Immigration officers on lookout for Julian Ongpin

Immigration officers on lookout for Julian Ongpin
File photo shows Julian Ongpin.
The STAR / File

MANILA, Philippines — Immigration officers are monitoring ports across the country for the possible departure of Julian Ongpin, the last known companion of artist Bree Jonson who was found unconscious in a hostel room in La Union and later declared dead in the hospital.

The bureau confirmed on Wednesday that they received the Immigration Lookout Bulletin Order (ILBO) issued by the Department of Justice.

Immigration Commissioner Jaime Morente said Julian Ongpin, son of tycoon Roberto Ongpin, was included on the list of monitored personalities as of September 21, following receipt of the DOJ order.

“His name has been included in our derogatory database, and we are monitoring his border movement,” he said.

An ILBO cannot bar a subject from leaving the country. It only sets up a mechanism that would alert the justice secretary or the prosecutor general should the subject attempts to leave the country.

It is different from a court-issued hold departure order or precautionary HDO.

The Ongpin scion was the last known companion of Jonson who was found unconscious on Saturday morning in a hostel room in San Juan, La Union. Philippine National Police chief Police Gen. Guillermo Eleazar said Julian tested positive for drugs and they found 12.6 grams of cocaine in the room where Jonson’s body was found.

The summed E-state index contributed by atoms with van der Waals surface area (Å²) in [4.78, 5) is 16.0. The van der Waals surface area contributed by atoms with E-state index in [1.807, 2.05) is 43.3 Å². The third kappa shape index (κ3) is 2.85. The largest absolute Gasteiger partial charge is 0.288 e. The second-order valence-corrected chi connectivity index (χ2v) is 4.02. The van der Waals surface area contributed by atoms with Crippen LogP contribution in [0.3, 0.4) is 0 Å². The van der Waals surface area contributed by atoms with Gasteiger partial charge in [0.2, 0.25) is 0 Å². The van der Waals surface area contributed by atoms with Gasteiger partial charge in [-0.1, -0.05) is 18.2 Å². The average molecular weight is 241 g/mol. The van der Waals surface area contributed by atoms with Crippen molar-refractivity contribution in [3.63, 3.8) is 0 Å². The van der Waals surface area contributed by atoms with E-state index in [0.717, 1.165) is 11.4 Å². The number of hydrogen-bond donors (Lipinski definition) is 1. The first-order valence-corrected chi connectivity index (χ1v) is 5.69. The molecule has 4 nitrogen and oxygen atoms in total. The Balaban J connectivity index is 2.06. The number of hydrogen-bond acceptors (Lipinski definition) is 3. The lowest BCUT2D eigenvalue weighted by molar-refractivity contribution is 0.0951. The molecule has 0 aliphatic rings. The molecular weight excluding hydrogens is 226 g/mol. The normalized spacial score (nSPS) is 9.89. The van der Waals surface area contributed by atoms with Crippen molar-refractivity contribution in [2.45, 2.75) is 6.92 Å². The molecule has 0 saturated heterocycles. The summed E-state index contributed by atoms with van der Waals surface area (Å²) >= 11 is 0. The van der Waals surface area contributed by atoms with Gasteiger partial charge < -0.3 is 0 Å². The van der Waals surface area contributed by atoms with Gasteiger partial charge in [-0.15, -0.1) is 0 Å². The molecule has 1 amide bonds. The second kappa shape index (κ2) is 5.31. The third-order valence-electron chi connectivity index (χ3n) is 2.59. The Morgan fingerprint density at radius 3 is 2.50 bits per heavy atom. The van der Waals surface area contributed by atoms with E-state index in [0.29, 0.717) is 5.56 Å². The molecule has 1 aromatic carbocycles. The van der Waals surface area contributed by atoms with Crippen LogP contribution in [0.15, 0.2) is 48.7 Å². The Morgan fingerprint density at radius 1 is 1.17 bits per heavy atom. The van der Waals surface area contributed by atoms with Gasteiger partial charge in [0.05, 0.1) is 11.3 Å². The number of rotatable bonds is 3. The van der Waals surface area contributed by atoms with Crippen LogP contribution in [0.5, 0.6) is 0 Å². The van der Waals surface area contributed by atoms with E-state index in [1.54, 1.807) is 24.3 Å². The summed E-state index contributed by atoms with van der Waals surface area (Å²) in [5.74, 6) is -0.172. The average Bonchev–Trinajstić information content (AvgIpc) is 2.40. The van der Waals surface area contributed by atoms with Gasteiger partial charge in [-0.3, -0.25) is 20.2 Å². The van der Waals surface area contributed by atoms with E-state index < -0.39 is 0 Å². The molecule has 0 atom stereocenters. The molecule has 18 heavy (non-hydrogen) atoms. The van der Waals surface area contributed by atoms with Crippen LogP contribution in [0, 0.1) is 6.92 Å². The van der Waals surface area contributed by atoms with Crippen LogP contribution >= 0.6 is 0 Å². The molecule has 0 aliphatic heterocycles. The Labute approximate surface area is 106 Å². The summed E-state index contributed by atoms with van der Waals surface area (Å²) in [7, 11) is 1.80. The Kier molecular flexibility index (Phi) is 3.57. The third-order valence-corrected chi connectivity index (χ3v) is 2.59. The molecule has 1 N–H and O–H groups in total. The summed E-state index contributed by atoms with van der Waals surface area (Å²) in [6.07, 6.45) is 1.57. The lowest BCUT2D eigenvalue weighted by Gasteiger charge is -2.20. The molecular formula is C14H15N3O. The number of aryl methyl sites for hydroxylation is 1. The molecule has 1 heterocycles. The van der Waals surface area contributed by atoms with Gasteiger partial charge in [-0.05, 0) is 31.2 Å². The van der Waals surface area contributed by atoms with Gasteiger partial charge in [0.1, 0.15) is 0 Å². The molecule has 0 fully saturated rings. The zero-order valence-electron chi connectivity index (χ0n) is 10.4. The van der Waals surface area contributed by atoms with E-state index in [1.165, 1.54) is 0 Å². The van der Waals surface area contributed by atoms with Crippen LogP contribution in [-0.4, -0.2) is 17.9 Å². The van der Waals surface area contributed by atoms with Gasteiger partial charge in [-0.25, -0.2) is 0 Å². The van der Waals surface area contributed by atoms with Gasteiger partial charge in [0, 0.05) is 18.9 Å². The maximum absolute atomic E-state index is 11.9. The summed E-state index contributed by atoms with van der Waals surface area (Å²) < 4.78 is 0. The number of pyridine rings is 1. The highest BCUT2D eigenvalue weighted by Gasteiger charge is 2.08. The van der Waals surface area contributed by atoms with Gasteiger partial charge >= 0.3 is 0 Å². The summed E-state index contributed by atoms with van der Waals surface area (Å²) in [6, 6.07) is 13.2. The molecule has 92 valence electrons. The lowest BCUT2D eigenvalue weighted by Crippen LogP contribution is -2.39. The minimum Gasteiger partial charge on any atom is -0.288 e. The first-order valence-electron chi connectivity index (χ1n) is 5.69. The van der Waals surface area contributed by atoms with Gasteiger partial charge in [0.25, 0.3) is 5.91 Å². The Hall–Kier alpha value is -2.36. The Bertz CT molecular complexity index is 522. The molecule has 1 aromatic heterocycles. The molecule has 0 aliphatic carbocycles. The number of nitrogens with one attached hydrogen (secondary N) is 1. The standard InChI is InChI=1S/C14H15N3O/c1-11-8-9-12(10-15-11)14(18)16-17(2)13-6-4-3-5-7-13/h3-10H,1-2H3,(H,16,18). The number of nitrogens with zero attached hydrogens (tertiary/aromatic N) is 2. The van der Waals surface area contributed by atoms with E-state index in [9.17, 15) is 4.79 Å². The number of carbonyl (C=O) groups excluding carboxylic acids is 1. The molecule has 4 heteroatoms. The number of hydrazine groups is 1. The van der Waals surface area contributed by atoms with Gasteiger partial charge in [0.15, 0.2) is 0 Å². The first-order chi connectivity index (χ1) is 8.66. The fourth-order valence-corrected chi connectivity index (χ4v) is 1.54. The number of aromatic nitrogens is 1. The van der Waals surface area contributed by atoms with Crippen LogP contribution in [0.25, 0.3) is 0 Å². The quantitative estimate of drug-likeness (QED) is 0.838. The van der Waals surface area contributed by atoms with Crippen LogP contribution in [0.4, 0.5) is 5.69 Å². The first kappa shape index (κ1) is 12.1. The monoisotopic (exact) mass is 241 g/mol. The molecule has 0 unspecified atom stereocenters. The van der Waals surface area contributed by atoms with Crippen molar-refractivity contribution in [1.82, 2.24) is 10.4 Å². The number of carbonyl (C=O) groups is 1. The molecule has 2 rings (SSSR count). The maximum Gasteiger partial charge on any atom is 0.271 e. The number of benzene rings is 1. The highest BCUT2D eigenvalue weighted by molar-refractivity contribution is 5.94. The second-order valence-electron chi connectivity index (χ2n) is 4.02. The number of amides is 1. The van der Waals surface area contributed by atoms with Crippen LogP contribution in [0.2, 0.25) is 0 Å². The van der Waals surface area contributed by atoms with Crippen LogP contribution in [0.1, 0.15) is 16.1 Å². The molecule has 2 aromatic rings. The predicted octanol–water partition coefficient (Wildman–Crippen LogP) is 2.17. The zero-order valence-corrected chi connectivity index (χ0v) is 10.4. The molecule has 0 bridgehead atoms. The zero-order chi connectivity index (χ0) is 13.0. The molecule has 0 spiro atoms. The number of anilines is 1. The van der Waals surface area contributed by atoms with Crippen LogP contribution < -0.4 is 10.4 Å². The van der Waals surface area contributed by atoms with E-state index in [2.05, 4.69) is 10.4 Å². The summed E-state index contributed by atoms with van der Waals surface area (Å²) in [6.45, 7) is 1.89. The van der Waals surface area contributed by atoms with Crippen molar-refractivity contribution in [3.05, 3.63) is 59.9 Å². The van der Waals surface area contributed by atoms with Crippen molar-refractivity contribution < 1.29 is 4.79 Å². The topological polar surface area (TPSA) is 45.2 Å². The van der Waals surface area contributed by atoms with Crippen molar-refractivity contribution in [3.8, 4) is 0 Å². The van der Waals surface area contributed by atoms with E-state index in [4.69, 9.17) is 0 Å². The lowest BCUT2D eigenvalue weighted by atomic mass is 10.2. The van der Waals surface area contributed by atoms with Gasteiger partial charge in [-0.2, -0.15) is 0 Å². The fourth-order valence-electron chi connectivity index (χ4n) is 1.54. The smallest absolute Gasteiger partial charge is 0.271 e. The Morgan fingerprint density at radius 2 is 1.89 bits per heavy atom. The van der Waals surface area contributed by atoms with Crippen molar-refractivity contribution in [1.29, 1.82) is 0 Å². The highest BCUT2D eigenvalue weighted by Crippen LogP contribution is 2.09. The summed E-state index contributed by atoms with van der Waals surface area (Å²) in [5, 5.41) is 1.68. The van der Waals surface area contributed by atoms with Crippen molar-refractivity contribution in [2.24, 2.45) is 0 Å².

Drug complaint of illegal possession of drugs was filed against Julian Ongpin, but the inquest prosecutor deemed it proper to conduct a preliminary investigation instead to allow for submission of additional evidence and look into whether there is “foul play,” the DOJ said.

Justice Secretary Menardo Guevarra said the DOJ may also consider seeking a PHDO, which investigating prosecutors ask from the courts, against Julian Ongpin “depending on the progress of the preliminary investigation.”

Eleazar also said the younger Ongpin told local police that Jonson’s death was a case of suicide, an angle that is being questioned by the artist’s mother. — Kristine Joy Patag with reports from Xave Gregorio


The Department of Health urges people seeking professional support to get in touch with the National Center for Mental Health hotlines at 0917-899-USAP (8727) or 899-USAP (8727); or its Mind Matters hotline at 09189424864.

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